The first snows of winter have fallen. We don’t get heavy snowfalls here in South Africa, the climate is Mediterranean and our winters balmy. But there are cold days and nights from time to time. No central heating, so we feel it when temperatures drop.
I’m drinking Horlicks out of a large mug with my fingers wrapped around the mug for warmth. A friend has just given us a basket of apples, bright red crisp and crunchy apples, the last and best of the autumn pickings. I am thinking about apple pie.
The small dogs are curled up tightly, like cats, against the cold. I am wearing thermal vests and the cough seems to be easing. Strong snow-laden winds are driving down the dark clouds rimmed with silver, clouds streaming overhead from the north. Acorns are clattering onto tin roofs and the trees are shaking themselves free of leaves. It is bitterly cold and the mountain peaks are ribbed with snow.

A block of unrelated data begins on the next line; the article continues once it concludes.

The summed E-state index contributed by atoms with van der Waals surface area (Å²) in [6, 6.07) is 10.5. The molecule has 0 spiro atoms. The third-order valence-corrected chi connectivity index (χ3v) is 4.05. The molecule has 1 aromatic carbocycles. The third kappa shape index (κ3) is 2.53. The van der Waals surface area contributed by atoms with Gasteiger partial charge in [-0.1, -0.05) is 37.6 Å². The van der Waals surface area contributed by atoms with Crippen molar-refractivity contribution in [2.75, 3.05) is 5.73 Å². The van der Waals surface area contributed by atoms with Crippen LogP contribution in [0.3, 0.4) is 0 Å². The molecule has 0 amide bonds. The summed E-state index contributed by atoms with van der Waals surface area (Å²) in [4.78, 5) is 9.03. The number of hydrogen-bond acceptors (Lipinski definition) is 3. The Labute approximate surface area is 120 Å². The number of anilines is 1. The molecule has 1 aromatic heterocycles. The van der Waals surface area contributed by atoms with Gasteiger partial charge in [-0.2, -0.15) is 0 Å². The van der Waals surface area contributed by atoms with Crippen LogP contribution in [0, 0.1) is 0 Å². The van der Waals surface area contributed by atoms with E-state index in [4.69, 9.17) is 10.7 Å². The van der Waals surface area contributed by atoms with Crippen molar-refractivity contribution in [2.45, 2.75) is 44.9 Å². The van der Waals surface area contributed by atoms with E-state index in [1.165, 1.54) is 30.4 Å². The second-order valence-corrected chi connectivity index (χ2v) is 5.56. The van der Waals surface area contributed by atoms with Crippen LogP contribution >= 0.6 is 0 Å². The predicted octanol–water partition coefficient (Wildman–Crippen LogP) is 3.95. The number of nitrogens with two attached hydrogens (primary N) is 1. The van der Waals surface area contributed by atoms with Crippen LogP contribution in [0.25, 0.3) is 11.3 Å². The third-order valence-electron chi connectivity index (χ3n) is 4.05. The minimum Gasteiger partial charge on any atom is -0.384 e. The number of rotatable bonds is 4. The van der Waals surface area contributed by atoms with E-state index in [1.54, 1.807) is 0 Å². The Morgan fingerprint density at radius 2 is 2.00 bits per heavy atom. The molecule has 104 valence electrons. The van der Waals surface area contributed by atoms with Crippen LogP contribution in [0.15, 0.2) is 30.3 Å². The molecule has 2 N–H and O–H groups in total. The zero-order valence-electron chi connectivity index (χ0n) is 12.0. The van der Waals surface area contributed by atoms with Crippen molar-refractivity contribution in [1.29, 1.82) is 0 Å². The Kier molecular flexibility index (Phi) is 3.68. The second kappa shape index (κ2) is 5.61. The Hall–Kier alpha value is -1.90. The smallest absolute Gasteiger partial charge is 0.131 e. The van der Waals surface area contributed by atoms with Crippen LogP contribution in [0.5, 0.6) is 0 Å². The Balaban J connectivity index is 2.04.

I have been lying under the duvet reading Kilvert’s diary describing the Welsh Borders in the 1870s, countryside little changed from the way it looks today. I feel so nostalgic for that sweet river-green and gentle countryside, sparkling in the spring with dripping greens and mists and a grey almost solemn beauty on cloudy days.
And the calm of days such as these is all to do with steady and unbroken sobriety, the peace and quiet of life lived without reactivity and excess. I would have enjoyed life as an Victorian spinster in a small village, baking apple pies and visiting the sick, staying away from the gentlemen’s port. But maybe not. Only in recent decades have women enjoyed enough freedom and independence to be able to say and write what they like. And even then ony a minority.And only recently have women had the same opportunities as men to get sober — but that is another story. I must go out and shell pecan nuts for baking, a large bowl of fresh pecan nuts from a garden in Berg Street. Then I shall peel apples and come back to write another great whirlpool of fiction. Freedom opens a life to the power of mystery and personal challenge.